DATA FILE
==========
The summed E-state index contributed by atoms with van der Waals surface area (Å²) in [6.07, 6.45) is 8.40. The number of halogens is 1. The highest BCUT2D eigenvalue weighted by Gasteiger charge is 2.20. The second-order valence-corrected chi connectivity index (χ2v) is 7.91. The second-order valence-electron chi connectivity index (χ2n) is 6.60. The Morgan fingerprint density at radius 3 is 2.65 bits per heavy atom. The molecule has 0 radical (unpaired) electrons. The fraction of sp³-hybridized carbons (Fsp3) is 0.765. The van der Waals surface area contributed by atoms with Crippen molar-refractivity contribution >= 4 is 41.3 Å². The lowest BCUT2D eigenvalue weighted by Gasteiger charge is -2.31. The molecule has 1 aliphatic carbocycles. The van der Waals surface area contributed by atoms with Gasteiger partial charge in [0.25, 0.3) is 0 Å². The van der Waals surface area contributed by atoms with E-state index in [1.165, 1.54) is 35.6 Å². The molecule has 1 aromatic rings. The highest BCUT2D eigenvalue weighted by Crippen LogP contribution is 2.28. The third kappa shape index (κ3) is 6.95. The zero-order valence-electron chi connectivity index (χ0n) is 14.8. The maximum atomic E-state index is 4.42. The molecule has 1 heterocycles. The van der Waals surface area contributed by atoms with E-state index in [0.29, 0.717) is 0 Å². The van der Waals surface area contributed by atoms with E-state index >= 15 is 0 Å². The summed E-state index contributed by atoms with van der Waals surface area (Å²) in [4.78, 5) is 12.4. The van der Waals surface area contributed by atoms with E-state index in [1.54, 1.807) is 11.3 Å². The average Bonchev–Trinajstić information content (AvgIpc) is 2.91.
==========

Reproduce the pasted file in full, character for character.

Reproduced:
The summed E-state index contributed by atoms with van der Waals surface area (Å²) in [6.07, 6.45) is 8.40. The number of halogens is 1. The highest BCUT2D eigenvalue weighted by Gasteiger charge is 2.20. The second-order valence-corrected chi connectivity index (χ2v) is 7.91. The second-order valence-electron chi connectivity index (χ2n) is 6.60. The Morgan fingerprint density at radius 3 is 2.65 bits per heavy atom. The molecule has 0 radical (unpaired) electrons. The fraction of sp³-hybridized carbons (Fsp3) is 0.765. The van der Waals surface area contributed by atoms with Crippen molar-refractivity contribution >= 4 is 41.3 Å². The lowest BCUT2D eigenvalue weighted by Gasteiger charge is -2.31. The molecule has 1 aliphatic carbocycles. The van der Waals surface area contributed by atoms with Gasteiger partial charge in [0.25, 0.3) is 0 Å². The van der Waals surface area contributed by atoms with E-state index in [1.165, 1.54) is 35.6 Å². The molecule has 1 aromatic rings. The highest BCUT2D eigenvalue weighted by Crippen LogP contribution is 2.28. The third kappa shape index (κ3) is 6.95. The zero-order valence-electron chi connectivity index (χ0n) is 14.8. The maximum atomic E-state index is 4.42. The molecule has 1 heterocycles. The van der Waals surface area contributed by atoms with E-state index in [0.29, 0.717) is 0 Å². The van der Waals surface area contributed by atoms with E-state index >= 15 is 0 Å². The summed E-state index contributed by atoms with van der Waals surface area (Å²) in [4.78, 5) is 12.4. The van der Waals surface area contributed by atoms with E-state index in [1.54, 1.807) is 11.3 Å². The average Bonchev–Trinajstić information content (AvgIpc) is 2.91.